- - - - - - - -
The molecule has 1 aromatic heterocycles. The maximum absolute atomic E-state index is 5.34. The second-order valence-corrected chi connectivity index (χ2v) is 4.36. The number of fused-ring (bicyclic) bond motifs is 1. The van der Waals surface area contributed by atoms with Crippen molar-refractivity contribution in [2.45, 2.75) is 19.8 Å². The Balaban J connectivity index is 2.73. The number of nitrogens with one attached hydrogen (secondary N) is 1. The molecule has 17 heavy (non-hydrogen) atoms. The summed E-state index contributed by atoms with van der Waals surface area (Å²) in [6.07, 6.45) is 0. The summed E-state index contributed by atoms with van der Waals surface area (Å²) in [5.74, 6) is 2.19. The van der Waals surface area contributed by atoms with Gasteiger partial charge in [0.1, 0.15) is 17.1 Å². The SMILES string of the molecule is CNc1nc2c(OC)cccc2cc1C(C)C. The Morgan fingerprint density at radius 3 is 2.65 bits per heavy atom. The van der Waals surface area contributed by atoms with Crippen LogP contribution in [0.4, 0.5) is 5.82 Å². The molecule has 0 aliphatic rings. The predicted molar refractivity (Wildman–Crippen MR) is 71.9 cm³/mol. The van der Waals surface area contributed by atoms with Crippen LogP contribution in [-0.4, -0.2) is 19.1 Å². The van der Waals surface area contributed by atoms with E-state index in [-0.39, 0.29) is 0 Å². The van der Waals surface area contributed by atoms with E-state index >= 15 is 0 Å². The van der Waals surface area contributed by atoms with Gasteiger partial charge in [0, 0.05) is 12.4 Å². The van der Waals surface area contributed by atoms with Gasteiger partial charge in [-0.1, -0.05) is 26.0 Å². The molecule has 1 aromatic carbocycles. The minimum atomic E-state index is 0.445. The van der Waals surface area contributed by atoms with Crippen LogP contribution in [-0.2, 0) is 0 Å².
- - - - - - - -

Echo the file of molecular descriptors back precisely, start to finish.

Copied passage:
The molecule has 1 aromatic heterocycles. The maximum absolute atomic E-state index is 5.34. The second-order valence-corrected chi connectivity index (χ2v) is 4.36. The number of fused-ring (bicyclic) bond motifs is 1. The van der Waals surface area contributed by atoms with Crippen molar-refractivity contribution in [2.45, 2.75) is 19.8 Å². The Balaban J connectivity index is 2.73. The number of nitrogens with one attached hydrogen (secondary N) is 1. The molecule has 17 heavy (non-hydrogen) atoms. The summed E-state index contributed by atoms with van der Waals surface area (Å²) in [6.07, 6.45) is 0. The summed E-state index contributed by atoms with van der Waals surface area (Å²) in [5.74, 6) is 2.19. The van der Waals surface area contributed by atoms with Gasteiger partial charge in [0.1, 0.15) is 17.1 Å². The SMILES string of the molecule is CNc1nc2c(OC)cccc2cc1C(C)C. The Morgan fingerprint density at radius 3 is 2.65 bits per heavy atom. The van der Waals surface area contributed by atoms with Crippen LogP contribution in [0.4, 0.5) is 5.82 Å². The molecule has 0 aliphatic rings. The predicted molar refractivity (Wildman–Crippen MR) is 71.9 cm³/mol. The van der Waals surface area contributed by atoms with Crippen LogP contribution in [-0.4, -0.2) is 19.1 Å². The van der Waals surface area contributed by atoms with E-state index in [-0.39, 0.29) is 0 Å². The van der Waals surface area contributed by atoms with E-state index >= 15 is 0 Å². The van der Waals surface area contributed by atoms with Gasteiger partial charge in [0, 0.05) is 12.4 Å². The van der Waals surface area contributed by atoms with Gasteiger partial charge in [-0.1, -0.05) is 26.0 Å². The molecule has 1 aromatic carbocycles. The minimum atomic E-state index is 0.445. The van der Waals surface area contributed by atoms with Crippen LogP contribution in [-0.2, 0) is 0 Å².